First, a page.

June 22nd, 2012 | China Daily Donations from the public to charity fall
Donations to charity plummeted to 49.5 billion yuan ($7.86 billion) in 2011, a decline of 17.7 percent year-on-year, according to an annual report released by the Ministry of Civil Affairs on Thursday.
The report mainly reflected donations in terms of money and materials to non-governmental organizations and civil affairs departments.
The report did not clarify the percentage of donations from the public and corporations.
The previous annual report showed that charitable donations in 2010 stood at 60.1 billion yuan.
Song Zonghe, head of the information office of the China Charity and Donation Information Center, an organization affiliated to the ministry, said the decline was partly due to the publicity of recent scandals concerning charity organizations.
Management flaws and lack of transparency at some well-known organizations, including the Red Cross Society of China, have dented the public’s enthusiasm for charity, he said.
That no major disasters happened in 2011 is another reason for the decline in donations, he added.
Some NGOs harvested a dramatic increase in donations if they were seen to be transparent, said Wang Yiou, founder and director of China-Dolls, a Beijing-based NGO that aims to help those who suffer rare diseases.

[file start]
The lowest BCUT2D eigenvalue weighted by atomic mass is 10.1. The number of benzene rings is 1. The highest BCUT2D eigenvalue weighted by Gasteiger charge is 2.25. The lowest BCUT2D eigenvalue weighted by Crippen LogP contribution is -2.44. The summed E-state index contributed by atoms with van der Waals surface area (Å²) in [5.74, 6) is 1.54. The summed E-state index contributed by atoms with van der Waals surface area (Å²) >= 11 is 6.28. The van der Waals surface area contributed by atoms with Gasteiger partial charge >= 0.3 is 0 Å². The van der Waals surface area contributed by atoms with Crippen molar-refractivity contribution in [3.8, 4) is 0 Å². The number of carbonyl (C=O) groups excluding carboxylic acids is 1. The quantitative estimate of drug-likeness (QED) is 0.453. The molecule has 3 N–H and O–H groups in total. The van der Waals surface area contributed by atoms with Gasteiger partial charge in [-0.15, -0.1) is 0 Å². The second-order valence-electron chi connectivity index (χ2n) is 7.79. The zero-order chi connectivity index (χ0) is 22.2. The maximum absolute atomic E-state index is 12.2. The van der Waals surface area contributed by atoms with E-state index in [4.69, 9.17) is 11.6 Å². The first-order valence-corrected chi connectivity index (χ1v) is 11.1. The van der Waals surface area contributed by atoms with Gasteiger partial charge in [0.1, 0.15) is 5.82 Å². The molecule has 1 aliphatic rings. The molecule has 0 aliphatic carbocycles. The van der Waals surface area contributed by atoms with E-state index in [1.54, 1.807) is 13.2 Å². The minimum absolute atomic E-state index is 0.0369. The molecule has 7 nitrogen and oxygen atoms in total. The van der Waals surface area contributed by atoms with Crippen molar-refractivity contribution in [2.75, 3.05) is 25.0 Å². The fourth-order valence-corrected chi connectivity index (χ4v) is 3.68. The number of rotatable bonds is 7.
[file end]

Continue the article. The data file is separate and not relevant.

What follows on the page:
“We received about 3 million yuan in donations in 2011. That’s almost double from 2010,” said Wang, who attributed the successful fundraising to fully accounting for all donations.
Donations to charity in the in the United States increased to $298.42 billion in 2011, a rise of 4 percent compared to 2010, said a report jointly released by the Giving USA Foundation and the Center on Philanthropy at Indiana University on Tuesday.
The report said that donations by individuals rose to about $217.8 billion in 2011 and these contributions accounted for 73 percent of total donations.
“Donations in China and the US have different characteristics,” said Deng Guosheng, a professor specializing in philanthropic studies at the School of Public Policy and Management with Beijing-based Tsinghua University.
“In China, people’s willingness to give is ‘disaster-driven’ while in the US, donating is a habit.”
He added that the Chinese philanthropic sector’s over dependency on corporations could be another possible explanation to understand the dramatic changes in donations.
“Our research shows that companies, especially private companies, are dominant contributors. Last year, many export companies suffered from the global economic downturn, so they didn’t have much money to donate,” said Deng.
By He Dan